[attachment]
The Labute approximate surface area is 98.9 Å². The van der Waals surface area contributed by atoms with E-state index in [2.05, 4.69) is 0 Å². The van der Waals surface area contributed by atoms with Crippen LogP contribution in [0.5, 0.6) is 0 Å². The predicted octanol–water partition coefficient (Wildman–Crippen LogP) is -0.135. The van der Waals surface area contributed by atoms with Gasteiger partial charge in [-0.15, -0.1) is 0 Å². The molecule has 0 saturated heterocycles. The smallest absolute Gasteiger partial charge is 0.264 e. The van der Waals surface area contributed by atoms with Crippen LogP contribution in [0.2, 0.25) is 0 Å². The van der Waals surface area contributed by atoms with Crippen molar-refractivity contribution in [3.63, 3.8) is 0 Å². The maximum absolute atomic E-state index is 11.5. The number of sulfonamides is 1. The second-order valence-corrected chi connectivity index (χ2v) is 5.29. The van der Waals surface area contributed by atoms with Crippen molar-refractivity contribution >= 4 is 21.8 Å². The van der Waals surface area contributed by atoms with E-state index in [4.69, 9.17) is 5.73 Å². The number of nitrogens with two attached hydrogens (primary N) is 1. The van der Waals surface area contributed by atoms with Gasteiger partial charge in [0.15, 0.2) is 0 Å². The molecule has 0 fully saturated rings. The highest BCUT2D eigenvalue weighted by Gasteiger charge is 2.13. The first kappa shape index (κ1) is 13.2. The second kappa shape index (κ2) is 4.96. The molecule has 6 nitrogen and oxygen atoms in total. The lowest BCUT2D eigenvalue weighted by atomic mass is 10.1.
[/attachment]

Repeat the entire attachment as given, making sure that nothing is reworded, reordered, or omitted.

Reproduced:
The Labute approximate surface area is 98.9 Å². The van der Waals surface area contributed by atoms with E-state index in [2.05, 4.69) is 0 Å². The van der Waals surface area contributed by atoms with Crippen LogP contribution in [0.5, 0.6) is 0 Å². The predicted octanol–water partition coefficient (Wildman–Crippen LogP) is -0.135. The van der Waals surface area contributed by atoms with Gasteiger partial charge in [-0.15, -0.1) is 0 Å². The molecule has 0 saturated heterocycles. The smallest absolute Gasteiger partial charge is 0.264 e. The van der Waals surface area contributed by atoms with Crippen LogP contribution in [0.2, 0.25) is 0 Å². The van der Waals surface area contributed by atoms with Crippen molar-refractivity contribution in [3.63, 3.8) is 0 Å². The maximum absolute atomic E-state index is 11.5. The number of sulfonamides is 1. The second-order valence-corrected chi connectivity index (χ2v) is 5.29. The van der Waals surface area contributed by atoms with Crippen molar-refractivity contribution >= 4 is 21.8 Å². The van der Waals surface area contributed by atoms with E-state index in [4.69, 9.17) is 5.73 Å². The number of nitrogens with two attached hydrogens (primary N) is 1. The van der Waals surface area contributed by atoms with Gasteiger partial charge in [0.15, 0.2) is 0 Å². The molecule has 0 fully saturated rings. The highest BCUT2D eigenvalue weighted by Gasteiger charge is 2.13. The first kappa shape index (κ1) is 13.2. The second kappa shape index (κ2) is 4.96. The molecule has 6 nitrogen and oxygen atoms in total. The lowest BCUT2D eigenvalue weighted by atomic mass is 10.1.